Republican White House hopefuls set their sights on President Barack Obama’s home state of Illinois Friday in hopes of shaking up the plodding race to become their party’s standard bearer in the November election.
Conservative darling Rick Santorum is aiming for another come-from-behind victory as polls showed he is in striking distance of frontrunner Mitt Romney, who has a commanding lead in all-important delegates but has been weakened by his failure to clinch the deal.
A win in this midwestern, industrialized state Tuesday would prove a far more significant upset than Santorum’s recent victory in the Deep South states of Alabama and Mississippi, where evangelical voters carry more weight.
It would also give Santorum important momentum going into the southern state of Louisiana’s primary on March 24 and contests in Wisconsin, Maryland and Washington on April 3.
The former Pennsylvania senator is making an aggressive push in Illinois, adding multiple campaign stops and launching ads attacking Romney for raising taxes and supporting the Wall Street bailout and a government take-over of healthcare.
Romney has responded to the threat by moving up plans to campaign in Illinois — squeezing in an appearance early Friday before he flies to Puerto Rico ahead of caucuses there Sunday — and pouring millions of dollars in ads onto the Illinois airwaves.
Obama waded into the race Thursday, mocking Republicans who oppose his energy plans as “naysayers” on a day his reelection campaign stepped up a notch with the release of a laudatory documentary on his presidency.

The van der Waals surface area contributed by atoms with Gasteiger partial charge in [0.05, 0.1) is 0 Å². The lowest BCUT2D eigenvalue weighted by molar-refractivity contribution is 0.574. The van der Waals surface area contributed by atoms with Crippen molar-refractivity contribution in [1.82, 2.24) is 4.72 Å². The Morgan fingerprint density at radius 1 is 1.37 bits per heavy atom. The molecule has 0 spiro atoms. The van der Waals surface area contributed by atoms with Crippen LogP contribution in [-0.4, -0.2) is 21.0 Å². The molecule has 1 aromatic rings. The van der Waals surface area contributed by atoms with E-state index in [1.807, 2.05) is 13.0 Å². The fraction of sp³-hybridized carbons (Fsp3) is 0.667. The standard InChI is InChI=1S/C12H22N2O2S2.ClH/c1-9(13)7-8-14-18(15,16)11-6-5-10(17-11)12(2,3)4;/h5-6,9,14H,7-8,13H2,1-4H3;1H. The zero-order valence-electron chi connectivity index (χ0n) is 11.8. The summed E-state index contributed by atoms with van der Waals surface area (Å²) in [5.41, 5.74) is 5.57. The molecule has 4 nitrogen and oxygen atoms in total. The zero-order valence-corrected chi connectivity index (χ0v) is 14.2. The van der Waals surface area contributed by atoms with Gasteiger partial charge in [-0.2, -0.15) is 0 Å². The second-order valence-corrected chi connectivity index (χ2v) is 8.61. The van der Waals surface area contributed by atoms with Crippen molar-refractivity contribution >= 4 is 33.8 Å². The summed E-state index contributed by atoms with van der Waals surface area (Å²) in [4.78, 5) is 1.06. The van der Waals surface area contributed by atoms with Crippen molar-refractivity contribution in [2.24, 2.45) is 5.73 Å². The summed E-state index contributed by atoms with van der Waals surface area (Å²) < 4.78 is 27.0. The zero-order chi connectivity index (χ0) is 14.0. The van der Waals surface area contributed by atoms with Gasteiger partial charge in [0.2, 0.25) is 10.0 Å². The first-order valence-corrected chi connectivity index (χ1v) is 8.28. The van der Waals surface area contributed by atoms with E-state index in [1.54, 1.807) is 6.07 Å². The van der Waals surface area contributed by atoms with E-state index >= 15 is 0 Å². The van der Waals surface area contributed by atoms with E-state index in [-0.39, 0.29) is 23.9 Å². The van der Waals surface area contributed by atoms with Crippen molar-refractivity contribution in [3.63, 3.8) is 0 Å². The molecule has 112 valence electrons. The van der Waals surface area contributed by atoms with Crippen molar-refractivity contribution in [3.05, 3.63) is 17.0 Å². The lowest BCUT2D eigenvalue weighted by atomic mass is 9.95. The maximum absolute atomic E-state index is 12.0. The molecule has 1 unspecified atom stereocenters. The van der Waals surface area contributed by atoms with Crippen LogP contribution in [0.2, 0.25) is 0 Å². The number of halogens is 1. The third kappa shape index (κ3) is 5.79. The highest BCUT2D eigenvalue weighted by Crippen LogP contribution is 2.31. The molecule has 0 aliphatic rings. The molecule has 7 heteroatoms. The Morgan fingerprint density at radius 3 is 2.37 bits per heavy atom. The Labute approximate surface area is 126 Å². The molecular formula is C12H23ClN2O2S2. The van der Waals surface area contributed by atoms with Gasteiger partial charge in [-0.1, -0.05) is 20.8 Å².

Vice President Joe Biden threw even sharper barbs during a major campaign swing in the crucial battleground state of Ohio where he called out the remaining Republican contenders by name.
The campaign’s new intensity comes at a moment of high volatility in American politics, with Obama’s approval rating lurching up and down in several polls, partly influenced by rising gasoline prices.
Senior Obama administration officials dismissed a New York Times/CBS poll this week which put Obama’s job approval rating at 41 percent, down from 50 percent a month ago.
But they concede that Obama will face a tough fight in November, in a country that is split down the middle ideologically, with the outcome likely to rest on the state of the economy.
The increasingly divisive Republican race has been an unexpected boon for Obama and it could continue for weeks if not months to come.
Former House speaker Newt Gingrich has vowed to take the battle all the way to the Republican convention in August, ignoring increasing pressure to drop out and consolidate the conservative vote behind Santorum.
The proportional distribution of delegates will make it difficult for Romney to reach the magic number of 1,144 before May or even June. For the same reason, Santorum also is unlikely to capture enough delegates to clinch the nomination, but he could win enough to justify a brokered convention.
Libertarian Ron Paul — who has not won a single contest — also continues to collect delegates and remains in the race thanks to a core group of supporters.
Meanwhile, the fight to win over the party’s conservative base has revived the divisive culture war over issues such as abortion, gay marriage and even access to birth control.
It has also pushed Romney to take positions that may put off centrists and independents who are crucial to winning a general election.